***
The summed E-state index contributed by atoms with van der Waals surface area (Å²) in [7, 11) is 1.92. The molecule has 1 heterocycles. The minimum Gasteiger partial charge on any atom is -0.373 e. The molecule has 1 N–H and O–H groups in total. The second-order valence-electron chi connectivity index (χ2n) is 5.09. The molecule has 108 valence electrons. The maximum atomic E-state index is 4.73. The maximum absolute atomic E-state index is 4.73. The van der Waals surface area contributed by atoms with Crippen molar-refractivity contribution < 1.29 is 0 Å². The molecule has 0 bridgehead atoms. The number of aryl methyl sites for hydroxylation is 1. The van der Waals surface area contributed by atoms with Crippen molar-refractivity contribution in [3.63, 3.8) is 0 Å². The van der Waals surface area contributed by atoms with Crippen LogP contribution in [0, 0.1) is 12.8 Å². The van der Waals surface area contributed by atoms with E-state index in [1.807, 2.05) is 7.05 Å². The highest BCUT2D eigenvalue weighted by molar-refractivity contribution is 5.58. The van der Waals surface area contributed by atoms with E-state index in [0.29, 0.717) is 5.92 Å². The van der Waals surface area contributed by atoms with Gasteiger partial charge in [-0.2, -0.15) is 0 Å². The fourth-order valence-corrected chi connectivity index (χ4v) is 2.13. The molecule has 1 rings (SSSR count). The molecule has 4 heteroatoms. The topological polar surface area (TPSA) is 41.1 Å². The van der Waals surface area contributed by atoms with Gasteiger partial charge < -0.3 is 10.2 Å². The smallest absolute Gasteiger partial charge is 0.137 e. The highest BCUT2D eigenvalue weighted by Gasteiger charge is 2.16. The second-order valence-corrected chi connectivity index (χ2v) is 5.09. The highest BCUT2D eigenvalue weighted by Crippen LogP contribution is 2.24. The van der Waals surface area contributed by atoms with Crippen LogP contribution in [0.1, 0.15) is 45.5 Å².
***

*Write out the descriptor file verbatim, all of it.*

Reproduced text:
The summed E-state index contributed by atoms with van der Waals surface area (Å²) in [7, 11) is 1.92. The molecule has 1 heterocycles. The minimum Gasteiger partial charge on any atom is -0.373 e. The molecule has 1 N–H and O–H groups in total. The second-order valence-electron chi connectivity index (χ2n) is 5.09. The molecule has 108 valence electrons. The maximum atomic E-state index is 4.73. The maximum absolute atomic E-state index is 4.73. The van der Waals surface area contributed by atoms with Crippen molar-refractivity contribution < 1.29 is 0 Å². The molecule has 0 bridgehead atoms. The number of aryl methyl sites for hydroxylation is 1. The van der Waals surface area contributed by atoms with Crippen molar-refractivity contribution in [3.63, 3.8) is 0 Å². The van der Waals surface area contributed by atoms with Crippen LogP contribution in [0, 0.1) is 12.8 Å². The van der Waals surface area contributed by atoms with E-state index in [1.807, 2.05) is 7.05 Å². The highest BCUT2D eigenvalue weighted by molar-refractivity contribution is 5.58. The van der Waals surface area contributed by atoms with E-state index in [0.29, 0.717) is 5.92 Å². The van der Waals surface area contributed by atoms with Gasteiger partial charge in [-0.2, -0.15) is 0 Å². The fourth-order valence-corrected chi connectivity index (χ4v) is 2.13. The molecule has 1 rings (SSSR count). The molecule has 4 heteroatoms. The topological polar surface area (TPSA) is 41.1 Å². The van der Waals surface area contributed by atoms with Gasteiger partial charge < -0.3 is 10.2 Å². The smallest absolute Gasteiger partial charge is 0.137 e. The highest BCUT2D eigenvalue weighted by Gasteiger charge is 2.16. The second-order valence-corrected chi connectivity index (χ2v) is 5.09. The highest BCUT2D eigenvalue weighted by Crippen LogP contribution is 2.24. The van der Waals surface area contributed by atoms with Crippen LogP contribution in [0.1, 0.15) is 45.5 Å².